The Once and Future King Book 4, Chapter 14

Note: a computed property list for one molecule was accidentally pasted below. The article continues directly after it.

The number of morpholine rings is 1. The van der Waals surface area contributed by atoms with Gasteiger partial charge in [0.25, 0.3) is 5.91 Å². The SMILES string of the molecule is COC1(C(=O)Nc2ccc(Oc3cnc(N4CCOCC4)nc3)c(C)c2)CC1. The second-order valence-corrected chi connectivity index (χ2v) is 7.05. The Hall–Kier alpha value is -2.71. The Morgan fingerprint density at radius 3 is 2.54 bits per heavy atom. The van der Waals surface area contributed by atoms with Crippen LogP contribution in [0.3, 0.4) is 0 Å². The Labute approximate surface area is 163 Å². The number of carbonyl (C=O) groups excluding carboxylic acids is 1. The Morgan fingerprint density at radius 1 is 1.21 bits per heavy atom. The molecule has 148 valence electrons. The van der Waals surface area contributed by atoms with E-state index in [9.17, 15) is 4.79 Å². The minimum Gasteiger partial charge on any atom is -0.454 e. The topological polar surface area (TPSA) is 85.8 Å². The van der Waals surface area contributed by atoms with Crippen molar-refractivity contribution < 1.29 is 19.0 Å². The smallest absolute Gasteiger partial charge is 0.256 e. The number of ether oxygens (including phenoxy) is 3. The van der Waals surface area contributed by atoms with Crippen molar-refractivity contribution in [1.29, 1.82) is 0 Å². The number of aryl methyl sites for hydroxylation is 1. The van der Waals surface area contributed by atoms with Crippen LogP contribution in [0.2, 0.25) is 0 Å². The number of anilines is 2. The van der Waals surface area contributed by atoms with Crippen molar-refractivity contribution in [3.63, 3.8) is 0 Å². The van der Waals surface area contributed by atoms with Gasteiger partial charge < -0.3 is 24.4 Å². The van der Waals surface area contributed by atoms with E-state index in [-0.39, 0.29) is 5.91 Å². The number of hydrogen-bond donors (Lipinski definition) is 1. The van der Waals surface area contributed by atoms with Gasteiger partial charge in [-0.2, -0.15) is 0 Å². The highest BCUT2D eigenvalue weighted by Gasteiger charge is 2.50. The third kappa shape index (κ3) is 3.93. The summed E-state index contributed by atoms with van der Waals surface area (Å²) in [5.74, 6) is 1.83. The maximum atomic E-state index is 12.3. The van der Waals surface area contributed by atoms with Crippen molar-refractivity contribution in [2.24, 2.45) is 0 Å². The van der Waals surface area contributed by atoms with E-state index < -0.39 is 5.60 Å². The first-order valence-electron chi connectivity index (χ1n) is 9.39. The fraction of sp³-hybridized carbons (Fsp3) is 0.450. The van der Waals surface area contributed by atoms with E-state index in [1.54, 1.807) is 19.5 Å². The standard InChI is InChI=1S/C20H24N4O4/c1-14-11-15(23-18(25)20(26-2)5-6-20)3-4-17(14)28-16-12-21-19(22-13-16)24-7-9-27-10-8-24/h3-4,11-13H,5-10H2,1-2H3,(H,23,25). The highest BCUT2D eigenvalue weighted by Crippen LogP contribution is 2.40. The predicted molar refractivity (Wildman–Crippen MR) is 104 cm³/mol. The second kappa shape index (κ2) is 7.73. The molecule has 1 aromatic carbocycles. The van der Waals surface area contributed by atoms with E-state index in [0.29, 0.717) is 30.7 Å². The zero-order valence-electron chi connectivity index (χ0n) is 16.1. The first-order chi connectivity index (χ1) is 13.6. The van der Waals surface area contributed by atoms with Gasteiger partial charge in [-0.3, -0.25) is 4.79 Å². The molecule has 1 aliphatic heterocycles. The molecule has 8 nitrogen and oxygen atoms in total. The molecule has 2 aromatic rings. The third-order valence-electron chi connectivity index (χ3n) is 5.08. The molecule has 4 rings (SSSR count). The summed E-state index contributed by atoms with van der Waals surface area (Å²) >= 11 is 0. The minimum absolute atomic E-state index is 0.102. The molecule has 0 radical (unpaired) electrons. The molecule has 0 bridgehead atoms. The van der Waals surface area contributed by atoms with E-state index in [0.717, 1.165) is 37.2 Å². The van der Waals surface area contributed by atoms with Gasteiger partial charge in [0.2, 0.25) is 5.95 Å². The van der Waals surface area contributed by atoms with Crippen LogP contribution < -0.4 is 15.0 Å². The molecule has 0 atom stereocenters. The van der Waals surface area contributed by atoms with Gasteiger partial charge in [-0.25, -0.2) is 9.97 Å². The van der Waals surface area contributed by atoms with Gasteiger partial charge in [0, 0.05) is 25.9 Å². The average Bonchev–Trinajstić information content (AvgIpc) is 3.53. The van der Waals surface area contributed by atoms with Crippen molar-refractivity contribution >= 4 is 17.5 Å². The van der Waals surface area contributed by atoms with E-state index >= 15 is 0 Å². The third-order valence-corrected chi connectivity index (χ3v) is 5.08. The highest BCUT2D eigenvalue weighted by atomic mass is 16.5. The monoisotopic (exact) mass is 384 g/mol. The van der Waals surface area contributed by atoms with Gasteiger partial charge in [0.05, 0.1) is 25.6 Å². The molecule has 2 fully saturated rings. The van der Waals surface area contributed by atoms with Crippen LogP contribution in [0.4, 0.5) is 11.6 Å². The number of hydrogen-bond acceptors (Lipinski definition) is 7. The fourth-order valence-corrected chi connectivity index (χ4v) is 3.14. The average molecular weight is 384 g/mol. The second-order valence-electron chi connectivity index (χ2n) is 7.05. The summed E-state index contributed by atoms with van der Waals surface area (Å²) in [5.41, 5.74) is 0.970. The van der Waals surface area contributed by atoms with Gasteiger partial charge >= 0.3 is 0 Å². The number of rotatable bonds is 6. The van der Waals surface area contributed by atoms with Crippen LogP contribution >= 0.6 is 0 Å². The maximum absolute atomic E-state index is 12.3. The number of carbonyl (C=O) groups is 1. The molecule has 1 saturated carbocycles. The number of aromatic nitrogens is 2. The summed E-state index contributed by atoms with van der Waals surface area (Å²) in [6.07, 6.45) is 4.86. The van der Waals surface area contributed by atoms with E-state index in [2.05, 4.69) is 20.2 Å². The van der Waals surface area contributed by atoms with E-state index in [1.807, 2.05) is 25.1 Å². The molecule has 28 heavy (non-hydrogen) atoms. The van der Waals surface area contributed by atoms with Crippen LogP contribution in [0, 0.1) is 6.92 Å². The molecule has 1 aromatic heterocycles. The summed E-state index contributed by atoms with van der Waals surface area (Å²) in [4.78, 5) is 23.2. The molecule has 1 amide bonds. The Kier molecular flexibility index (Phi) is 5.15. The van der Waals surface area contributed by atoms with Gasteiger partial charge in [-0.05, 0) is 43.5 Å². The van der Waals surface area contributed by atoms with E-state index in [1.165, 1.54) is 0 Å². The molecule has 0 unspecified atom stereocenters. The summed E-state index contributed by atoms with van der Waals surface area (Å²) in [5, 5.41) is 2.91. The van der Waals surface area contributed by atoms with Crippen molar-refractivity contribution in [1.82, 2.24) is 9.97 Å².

Arthur, who has already fought two battles against Mordred, is tired. His wife is captive, his best friend is banished, and his last good knight, Gawaine, is dead. But what hurts him most is that his ideas about justice have fallen apart. Merlyn taught him that people were basically good, but now he is not so sure. He tries to think about what he might have done, or still could do, to make peace. He feels that maybe war is caused by so many things it is impossible to stop, unless someone is simply willing to forgive a wrong done to them. Or maybe the real problem is that people insist on being possessive. Arthur calls in a page, a very young boy who is eager to fight the next morning. Arthur asks him not to fight, and tells him the story of his life. He tries to explain his idea for the Round Table. He tells the page, named Tom, that he will be the only survivor of the war. Arthur knows this is true, and he wants someone to record his vision of justice so that future generations will know about it. The King sends Tom away and drifts in and out of sleep, thinking of Merlyn, of the way Merlyn educated him with animals. "The old King felt refreshed, clear-headed, almost ready to being again." Book 4, Chapter 14, pg. 676 He knows he will die, that Lancelot and Guenever will become a monk and a nun, and that Mordred will be killed. But Arthur knows that he will come back, that the Table will return, and even as he hears his enemies' cannons thundering, he is at peace.